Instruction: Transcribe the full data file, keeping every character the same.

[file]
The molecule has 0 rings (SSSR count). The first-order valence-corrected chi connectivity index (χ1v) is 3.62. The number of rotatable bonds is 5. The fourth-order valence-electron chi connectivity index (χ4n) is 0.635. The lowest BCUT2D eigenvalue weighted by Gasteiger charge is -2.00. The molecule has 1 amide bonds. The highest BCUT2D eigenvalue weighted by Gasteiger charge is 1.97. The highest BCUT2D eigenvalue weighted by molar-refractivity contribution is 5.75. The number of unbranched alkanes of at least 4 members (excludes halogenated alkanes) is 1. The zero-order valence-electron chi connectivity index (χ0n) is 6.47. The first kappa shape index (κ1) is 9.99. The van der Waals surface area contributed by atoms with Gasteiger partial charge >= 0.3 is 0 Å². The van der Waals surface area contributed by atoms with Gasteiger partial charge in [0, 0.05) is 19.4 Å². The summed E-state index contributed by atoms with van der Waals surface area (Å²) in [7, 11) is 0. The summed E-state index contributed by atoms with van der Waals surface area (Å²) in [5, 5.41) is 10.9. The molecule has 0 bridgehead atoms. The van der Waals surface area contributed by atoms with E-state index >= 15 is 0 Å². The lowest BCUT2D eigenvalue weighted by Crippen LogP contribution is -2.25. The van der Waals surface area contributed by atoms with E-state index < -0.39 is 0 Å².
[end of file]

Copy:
The molecule has 0 rings (SSSR count). The first-order valence-corrected chi connectivity index (χ1v) is 3.62. The number of rotatable bonds is 5. The fourth-order valence-electron chi connectivity index (χ4n) is 0.635. The lowest BCUT2D eigenvalue weighted by Gasteiger charge is -2.00. The molecule has 1 amide bonds. The highest BCUT2D eigenvalue weighted by Gasteiger charge is 1.97. The highest BCUT2D eigenvalue weighted by molar-refractivity contribution is 5.75. The number of unbranched alkanes of at least 4 members (excludes halogenated alkanes) is 1. The zero-order valence-electron chi connectivity index (χ0n) is 6.47. The first kappa shape index (κ1) is 9.99. The van der Waals surface area contributed by atoms with Gasteiger partial charge >= 0.3 is 0 Å². The van der Waals surface area contributed by atoms with Gasteiger partial charge in [0, 0.05) is 19.4 Å². The summed E-state index contributed by atoms with van der Waals surface area (Å²) in [7, 11) is 0. The summed E-state index contributed by atoms with van der Waals surface area (Å²) in [5, 5.41) is 10.9. The molecule has 0 bridgehead atoms. The van der Waals surface area contributed by atoms with E-state index >= 15 is 0 Å². The lowest BCUT2D eigenvalue weighted by Crippen LogP contribution is -2.25. The van der Waals surface area contributed by atoms with E-state index < -0.39 is 0 Å².